An Avian Villain Does Good — SometimesBy vijaysree venkatraman | March 22nd, 2014 | Category: The Blog |
Great spotted cuckoos, found all along southern Europe during breeding season, are notoriously lazy parents. They lay eggs in the nests of unsuspecting carrion crows, which raise them alongside their own, and at their expense — or so we believed. Researchers in Spain report an unexpected finding in Science this week: cuckoo hatchlings, in fact, confer protection on the entire brood.
Each spring, on average, the crow lays five eggs and doesn’t seem to worry about an egg or two the cuckoo might’ve snuck in. When the brood hatches, the cuckoo nestlings exude a nasty-smelling secretion made of phenols, indoles, and sulfides whenever cats, raptors or other crows drop in to hassle the chicks. That seems to do the trick and keep the predators away. Crow-parents can focus on finding food for the young. All this adds up to greater reproductive success for crows in a season when predator pressure is high. In a good year, however, more mouths to feed means fewer crows will fledge from the nest.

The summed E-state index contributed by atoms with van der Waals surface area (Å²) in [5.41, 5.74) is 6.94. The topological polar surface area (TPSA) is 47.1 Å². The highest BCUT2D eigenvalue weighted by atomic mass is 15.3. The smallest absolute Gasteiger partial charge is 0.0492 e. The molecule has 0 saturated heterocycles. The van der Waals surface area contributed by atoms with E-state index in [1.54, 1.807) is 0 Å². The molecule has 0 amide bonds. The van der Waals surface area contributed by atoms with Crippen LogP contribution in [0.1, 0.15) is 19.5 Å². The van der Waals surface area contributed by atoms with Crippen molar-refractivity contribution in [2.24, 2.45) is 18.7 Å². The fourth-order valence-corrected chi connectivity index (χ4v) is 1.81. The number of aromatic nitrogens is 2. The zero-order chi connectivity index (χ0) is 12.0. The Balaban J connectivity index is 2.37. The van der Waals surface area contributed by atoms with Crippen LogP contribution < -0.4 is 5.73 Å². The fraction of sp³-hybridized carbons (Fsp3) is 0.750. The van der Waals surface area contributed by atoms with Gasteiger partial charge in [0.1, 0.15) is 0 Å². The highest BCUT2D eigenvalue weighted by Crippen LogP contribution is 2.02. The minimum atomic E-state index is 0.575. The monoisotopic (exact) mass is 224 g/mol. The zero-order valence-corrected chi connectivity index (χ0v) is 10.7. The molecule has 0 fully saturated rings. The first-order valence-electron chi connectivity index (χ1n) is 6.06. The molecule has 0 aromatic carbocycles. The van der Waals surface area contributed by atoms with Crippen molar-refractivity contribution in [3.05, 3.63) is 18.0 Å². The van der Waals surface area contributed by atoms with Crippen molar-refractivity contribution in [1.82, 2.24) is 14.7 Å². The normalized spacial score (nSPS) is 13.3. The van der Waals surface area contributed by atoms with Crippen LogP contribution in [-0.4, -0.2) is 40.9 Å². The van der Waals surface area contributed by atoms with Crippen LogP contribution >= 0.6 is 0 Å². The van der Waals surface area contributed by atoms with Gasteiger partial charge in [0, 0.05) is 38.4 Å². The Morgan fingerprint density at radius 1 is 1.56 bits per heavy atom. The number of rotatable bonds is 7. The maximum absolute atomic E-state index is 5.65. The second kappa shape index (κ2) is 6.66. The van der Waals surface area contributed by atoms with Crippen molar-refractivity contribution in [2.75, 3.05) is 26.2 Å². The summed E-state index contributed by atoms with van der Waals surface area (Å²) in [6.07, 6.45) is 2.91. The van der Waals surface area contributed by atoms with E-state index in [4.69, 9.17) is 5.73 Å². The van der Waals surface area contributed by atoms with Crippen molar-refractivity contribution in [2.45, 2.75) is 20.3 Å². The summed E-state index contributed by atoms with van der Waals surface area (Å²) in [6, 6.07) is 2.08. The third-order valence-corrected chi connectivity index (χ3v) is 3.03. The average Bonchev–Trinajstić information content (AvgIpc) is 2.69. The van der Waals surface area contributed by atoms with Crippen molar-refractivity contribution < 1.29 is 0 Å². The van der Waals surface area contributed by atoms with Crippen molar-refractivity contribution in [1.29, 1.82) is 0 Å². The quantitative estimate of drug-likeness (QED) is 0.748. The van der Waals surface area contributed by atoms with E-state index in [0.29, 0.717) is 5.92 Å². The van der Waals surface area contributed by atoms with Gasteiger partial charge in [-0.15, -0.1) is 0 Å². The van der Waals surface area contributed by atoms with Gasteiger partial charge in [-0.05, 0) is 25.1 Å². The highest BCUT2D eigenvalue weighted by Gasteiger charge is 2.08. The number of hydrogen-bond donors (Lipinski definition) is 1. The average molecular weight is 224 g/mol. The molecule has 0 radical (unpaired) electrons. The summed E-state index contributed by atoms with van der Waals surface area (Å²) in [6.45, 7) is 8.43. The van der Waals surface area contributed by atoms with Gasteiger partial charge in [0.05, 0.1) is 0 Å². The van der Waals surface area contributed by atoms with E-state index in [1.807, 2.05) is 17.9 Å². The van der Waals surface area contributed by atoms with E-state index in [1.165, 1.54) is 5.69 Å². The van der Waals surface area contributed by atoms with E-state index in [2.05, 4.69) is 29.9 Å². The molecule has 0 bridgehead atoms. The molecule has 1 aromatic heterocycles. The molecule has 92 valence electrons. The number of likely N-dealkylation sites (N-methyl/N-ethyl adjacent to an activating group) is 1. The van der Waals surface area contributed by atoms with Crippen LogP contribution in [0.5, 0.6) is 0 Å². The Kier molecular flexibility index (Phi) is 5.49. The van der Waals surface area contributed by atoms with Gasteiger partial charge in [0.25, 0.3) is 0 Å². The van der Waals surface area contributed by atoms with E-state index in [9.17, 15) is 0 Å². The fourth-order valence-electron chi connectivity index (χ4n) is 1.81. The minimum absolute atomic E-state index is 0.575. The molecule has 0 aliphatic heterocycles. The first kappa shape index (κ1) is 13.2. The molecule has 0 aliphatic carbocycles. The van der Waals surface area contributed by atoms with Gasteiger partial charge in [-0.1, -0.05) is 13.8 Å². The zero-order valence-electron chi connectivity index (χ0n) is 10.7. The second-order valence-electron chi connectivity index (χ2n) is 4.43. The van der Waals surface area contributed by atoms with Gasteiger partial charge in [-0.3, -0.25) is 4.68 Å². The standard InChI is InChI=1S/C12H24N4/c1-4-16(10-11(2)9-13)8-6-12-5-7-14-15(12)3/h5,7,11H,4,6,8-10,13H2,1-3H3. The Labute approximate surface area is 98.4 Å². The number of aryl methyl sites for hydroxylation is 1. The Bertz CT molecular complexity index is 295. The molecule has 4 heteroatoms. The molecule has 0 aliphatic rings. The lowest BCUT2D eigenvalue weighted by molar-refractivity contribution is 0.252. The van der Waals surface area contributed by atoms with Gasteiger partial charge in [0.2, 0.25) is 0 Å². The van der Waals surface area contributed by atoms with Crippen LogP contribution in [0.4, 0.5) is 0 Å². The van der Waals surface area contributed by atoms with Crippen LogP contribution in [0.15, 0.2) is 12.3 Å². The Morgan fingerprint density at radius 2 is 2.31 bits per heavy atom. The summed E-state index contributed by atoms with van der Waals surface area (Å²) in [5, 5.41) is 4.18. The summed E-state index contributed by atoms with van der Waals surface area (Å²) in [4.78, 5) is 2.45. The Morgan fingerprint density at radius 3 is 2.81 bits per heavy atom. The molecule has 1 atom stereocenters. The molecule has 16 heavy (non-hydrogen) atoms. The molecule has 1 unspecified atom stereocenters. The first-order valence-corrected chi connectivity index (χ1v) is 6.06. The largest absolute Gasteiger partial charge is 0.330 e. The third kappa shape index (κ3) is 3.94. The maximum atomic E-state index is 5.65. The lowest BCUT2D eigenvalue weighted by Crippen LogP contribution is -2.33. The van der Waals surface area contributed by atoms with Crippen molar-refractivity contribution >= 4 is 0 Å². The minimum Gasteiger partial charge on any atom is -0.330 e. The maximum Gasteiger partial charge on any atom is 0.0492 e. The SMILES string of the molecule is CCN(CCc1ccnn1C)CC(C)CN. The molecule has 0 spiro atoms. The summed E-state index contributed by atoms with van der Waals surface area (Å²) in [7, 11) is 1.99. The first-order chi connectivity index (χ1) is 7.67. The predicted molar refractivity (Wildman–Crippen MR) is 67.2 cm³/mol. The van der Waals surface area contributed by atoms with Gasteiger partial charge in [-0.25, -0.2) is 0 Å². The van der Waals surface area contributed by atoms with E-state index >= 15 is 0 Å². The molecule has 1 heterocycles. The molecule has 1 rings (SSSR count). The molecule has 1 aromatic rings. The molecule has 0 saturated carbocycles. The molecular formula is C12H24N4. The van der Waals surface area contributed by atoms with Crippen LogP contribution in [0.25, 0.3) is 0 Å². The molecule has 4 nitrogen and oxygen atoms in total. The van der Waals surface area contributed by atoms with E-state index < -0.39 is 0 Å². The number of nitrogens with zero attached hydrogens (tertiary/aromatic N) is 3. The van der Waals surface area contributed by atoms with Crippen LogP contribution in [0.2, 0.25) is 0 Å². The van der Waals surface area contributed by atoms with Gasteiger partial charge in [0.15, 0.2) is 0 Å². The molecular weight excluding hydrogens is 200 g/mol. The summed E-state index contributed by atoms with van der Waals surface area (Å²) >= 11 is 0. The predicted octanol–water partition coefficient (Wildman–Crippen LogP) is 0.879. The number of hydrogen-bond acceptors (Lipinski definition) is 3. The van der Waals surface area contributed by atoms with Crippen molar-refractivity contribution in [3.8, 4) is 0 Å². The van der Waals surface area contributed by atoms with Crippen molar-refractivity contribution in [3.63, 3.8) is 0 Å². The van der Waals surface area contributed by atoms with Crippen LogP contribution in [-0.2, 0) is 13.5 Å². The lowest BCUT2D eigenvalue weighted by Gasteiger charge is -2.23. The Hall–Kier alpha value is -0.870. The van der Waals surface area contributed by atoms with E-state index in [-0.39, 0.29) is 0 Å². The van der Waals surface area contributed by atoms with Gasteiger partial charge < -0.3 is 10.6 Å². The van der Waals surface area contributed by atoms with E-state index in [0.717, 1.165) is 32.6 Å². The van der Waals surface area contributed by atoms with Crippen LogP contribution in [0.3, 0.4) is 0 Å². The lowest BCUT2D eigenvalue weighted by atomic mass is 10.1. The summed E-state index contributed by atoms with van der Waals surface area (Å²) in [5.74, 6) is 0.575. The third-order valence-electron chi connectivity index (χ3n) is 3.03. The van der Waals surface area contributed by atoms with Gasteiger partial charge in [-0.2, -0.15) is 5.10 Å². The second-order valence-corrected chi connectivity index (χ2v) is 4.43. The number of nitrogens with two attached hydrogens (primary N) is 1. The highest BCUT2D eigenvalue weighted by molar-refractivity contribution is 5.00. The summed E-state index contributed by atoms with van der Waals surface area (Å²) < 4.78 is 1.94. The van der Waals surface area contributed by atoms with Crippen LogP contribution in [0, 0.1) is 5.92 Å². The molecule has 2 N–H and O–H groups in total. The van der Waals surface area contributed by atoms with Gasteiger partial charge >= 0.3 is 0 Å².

Canestrari and her colleagues have drawn upon 16 years of nesting data from a bird population in Northern Spain. They also transferred cuckoo chicks into crow’s nests to see how it affects success rates and chemically analyzed the substance which proves beneficial to the brood. Depending on the environmental context, host-guest species can run the gamut of interactions: parasitism (one thrives at the expense of the other), commensalism (one thrives, no gain or loss for the other), or mutualism (both benefit), the study’s authors write.
“This is a wonderful study combining long-term data and experiments to show that avian brood parasitism is not only one of the most exciting systems to study coevolution (how two interacting species evolve reciprocally) but also that interactions between species are often more complex than initially thought,” says Oliver Krüger, Professor of Animal Behavior at Bielefeld University in Germany, who was not involved in the research.
So is the great spotted cuckoo’s villainous reputation undeserved? Not so fast. The female lays about twenty-six eggs per season and sneaks a few into European magpie nests as well. The magpie being a smaller host, its chicks rarely survive when they share a nest with the cuckoo, says Canestrari. Host hatchlings starve to death in competition for food. Consequently, early in the breeding season, adult magpies tend to chase away cuckoo interlopers and evict alien eggs from the nest.
But the carrion crow does nothing against the sneaky guest. Now, we know why.